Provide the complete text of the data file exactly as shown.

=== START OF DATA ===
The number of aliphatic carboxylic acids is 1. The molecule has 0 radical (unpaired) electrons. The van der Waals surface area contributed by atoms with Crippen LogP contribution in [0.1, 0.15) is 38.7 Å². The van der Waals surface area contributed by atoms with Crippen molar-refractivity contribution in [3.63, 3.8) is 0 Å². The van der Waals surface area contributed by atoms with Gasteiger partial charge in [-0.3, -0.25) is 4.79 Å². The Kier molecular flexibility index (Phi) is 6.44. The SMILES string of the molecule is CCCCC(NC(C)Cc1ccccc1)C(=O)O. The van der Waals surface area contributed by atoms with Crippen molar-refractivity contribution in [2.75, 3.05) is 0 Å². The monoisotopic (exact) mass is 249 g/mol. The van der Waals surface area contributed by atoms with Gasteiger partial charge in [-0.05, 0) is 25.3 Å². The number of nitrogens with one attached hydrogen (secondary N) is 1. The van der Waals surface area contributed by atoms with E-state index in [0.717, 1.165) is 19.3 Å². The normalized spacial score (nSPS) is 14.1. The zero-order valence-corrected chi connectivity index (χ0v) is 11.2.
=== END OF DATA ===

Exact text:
The number of aliphatic carboxylic acids is 1. The molecule has 0 radical (unpaired) electrons. The van der Waals surface area contributed by atoms with Crippen LogP contribution in [0.1, 0.15) is 38.7 Å². The van der Waals surface area contributed by atoms with Crippen molar-refractivity contribution in [3.63, 3.8) is 0 Å². The van der Waals surface area contributed by atoms with Gasteiger partial charge in [-0.3, -0.25) is 4.79 Å². The Kier molecular flexibility index (Phi) is 6.44. The SMILES string of the molecule is CCCCC(NC(C)Cc1ccccc1)C(=O)O. The van der Waals surface area contributed by atoms with Crippen molar-refractivity contribution in [2.75, 3.05) is 0 Å². The monoisotopic (exact) mass is 249 g/mol. The van der Waals surface area contributed by atoms with Gasteiger partial charge in [-0.05, 0) is 25.3 Å². The number of nitrogens with one attached hydrogen (secondary N) is 1. The van der Waals surface area contributed by atoms with E-state index in [0.717, 1.165) is 19.3 Å². The normalized spacial score (nSPS) is 14.1. The zero-order valence-corrected chi connectivity index (χ0v) is 11.2.